Genericizing struct/impl results in lifetime error

I'm trying to write a Serde deserializer, and I'm running into an issue where I can't seem to genericize a function. The longer test case and compilation error is here:

Curiously, replacing line 119 with seed.deserialize(IntDeserializer::from_input(self.input)).map(Some), referencing the concrete type, compiles just fine.

@udoprog in Discord helped construct a more minimal test case:

trait Build<'out> {
    fn build(data: &'out mut ()) -> Self;
}

#[derive(Debug)]
struct Foo<'out>(&'out mut ());

impl<'out> Build<'out> for Foo<'out> {
    fn build(data: &'out mut ()) -> Self {
        Self(data)
    }
}

trait Builder<'out> {
    // This trait cannot be modified
    fn builder<T: Build<'out>>(&mut self);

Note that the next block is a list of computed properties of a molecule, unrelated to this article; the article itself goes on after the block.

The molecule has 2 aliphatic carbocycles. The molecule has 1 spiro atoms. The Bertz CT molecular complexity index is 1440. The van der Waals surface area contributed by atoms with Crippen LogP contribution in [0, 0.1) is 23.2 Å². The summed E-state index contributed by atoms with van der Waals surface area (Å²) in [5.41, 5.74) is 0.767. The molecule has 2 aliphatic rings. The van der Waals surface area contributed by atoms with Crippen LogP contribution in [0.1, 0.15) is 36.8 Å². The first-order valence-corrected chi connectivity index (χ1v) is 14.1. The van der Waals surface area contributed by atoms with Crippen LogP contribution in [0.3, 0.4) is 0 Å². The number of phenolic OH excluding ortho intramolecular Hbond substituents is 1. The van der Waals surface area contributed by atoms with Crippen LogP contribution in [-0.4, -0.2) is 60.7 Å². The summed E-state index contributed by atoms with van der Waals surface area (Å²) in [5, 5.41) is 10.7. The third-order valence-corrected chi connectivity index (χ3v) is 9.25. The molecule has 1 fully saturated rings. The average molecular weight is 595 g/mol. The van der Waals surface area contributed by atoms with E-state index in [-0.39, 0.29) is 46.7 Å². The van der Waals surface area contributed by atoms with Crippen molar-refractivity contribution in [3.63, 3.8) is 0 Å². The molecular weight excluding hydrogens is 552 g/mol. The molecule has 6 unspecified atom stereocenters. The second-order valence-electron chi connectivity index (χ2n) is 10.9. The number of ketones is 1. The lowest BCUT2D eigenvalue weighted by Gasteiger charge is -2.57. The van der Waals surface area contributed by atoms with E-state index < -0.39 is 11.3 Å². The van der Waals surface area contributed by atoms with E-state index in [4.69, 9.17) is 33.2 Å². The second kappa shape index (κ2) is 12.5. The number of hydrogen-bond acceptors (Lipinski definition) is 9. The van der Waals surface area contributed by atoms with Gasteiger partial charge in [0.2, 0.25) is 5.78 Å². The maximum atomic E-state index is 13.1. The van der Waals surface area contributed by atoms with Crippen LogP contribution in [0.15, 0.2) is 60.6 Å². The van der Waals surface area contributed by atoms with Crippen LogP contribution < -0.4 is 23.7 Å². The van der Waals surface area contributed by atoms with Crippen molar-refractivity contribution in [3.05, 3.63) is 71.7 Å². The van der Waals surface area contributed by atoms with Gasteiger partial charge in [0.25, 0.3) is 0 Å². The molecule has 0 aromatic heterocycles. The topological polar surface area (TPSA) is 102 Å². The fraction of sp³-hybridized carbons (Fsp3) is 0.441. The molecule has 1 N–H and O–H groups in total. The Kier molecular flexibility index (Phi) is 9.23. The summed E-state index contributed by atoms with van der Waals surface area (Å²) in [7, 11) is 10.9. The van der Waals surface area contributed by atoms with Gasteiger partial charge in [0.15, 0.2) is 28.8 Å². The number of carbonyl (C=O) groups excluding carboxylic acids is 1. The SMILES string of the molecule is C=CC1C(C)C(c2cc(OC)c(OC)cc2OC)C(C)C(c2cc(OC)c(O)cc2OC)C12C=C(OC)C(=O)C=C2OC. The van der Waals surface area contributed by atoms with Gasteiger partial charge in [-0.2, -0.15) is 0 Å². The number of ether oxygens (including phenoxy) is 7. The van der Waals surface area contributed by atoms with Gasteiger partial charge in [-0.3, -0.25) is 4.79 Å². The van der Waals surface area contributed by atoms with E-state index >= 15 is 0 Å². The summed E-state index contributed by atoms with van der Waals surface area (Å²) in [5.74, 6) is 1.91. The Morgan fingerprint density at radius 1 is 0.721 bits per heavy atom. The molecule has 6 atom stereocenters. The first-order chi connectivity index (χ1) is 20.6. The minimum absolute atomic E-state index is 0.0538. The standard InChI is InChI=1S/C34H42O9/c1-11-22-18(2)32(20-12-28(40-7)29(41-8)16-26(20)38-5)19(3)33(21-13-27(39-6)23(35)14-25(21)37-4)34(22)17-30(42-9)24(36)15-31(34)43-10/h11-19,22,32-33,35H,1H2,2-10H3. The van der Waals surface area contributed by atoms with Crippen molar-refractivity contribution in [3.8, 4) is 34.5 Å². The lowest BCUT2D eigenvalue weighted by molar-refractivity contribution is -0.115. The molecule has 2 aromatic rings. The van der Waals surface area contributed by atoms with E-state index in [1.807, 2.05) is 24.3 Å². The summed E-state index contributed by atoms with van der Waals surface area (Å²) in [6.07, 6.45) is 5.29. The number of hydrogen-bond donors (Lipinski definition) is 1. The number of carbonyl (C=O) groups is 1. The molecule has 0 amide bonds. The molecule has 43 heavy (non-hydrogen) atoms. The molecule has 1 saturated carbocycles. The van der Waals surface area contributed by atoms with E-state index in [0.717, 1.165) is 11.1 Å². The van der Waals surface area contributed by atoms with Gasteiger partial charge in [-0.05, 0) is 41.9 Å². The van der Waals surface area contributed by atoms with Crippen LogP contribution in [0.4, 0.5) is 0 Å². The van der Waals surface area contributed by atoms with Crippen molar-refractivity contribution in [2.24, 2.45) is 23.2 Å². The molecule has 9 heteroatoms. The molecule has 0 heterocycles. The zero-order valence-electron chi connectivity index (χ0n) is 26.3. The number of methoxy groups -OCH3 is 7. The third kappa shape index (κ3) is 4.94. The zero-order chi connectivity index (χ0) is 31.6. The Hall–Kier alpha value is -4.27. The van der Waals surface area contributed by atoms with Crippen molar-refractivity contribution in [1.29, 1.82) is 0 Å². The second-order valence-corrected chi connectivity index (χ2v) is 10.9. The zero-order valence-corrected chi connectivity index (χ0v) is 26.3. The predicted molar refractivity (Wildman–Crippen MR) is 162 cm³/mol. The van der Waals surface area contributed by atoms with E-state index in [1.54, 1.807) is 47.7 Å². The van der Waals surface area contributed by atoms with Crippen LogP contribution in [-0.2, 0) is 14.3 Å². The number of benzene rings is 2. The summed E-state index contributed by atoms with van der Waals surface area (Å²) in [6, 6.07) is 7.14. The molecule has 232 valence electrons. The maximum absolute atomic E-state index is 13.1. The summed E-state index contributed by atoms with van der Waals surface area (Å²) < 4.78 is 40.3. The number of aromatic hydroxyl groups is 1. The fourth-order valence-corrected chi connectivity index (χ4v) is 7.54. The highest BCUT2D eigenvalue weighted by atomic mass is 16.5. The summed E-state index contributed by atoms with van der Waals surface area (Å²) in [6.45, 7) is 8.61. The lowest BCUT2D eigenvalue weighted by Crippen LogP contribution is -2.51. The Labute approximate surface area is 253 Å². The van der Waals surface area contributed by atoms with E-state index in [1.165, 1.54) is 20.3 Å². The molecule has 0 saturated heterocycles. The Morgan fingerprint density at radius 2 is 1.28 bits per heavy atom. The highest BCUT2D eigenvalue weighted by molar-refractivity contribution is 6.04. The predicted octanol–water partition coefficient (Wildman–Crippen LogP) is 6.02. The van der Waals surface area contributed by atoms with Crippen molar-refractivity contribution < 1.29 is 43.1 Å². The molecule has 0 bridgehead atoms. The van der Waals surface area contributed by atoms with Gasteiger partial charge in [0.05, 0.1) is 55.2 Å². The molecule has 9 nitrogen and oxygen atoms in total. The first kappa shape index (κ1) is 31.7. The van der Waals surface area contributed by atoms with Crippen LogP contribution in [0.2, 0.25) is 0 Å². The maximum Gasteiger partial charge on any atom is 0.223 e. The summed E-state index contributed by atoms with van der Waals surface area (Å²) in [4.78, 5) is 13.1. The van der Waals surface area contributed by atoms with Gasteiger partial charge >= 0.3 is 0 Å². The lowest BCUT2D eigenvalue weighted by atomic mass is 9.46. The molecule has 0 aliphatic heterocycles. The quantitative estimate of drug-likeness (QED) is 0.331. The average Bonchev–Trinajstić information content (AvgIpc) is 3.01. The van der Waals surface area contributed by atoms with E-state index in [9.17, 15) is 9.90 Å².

}

struct Bar<'out>(&'out mut ());

impl<'out> Builder<'out> for Bar<'out> {
    fn builder<T: Build<'out>>(&mut self) {
        // Works:
        let a = Foo::build(self.0);
        // Doesn't work:
        let b = T::build(self.0);
    }
}

I notice that the reason why the concrete type works is because the concrete type accepts any lifetime, which includes the local anonymous lifetime. How do I express this in the generic type of T such that it is able to do the same? Or is it not possible to genericize such a struct/impl?

It is unusual to try and implement Deserializer directly for a non-reference type if you are deserializing from a slice. You should rather implement it for &mut TheDeserializerType, and when you need to impose trait bounds on it, use HRTB: where for<'a> &'a mut D: Deserializer<'de>. (Playground)

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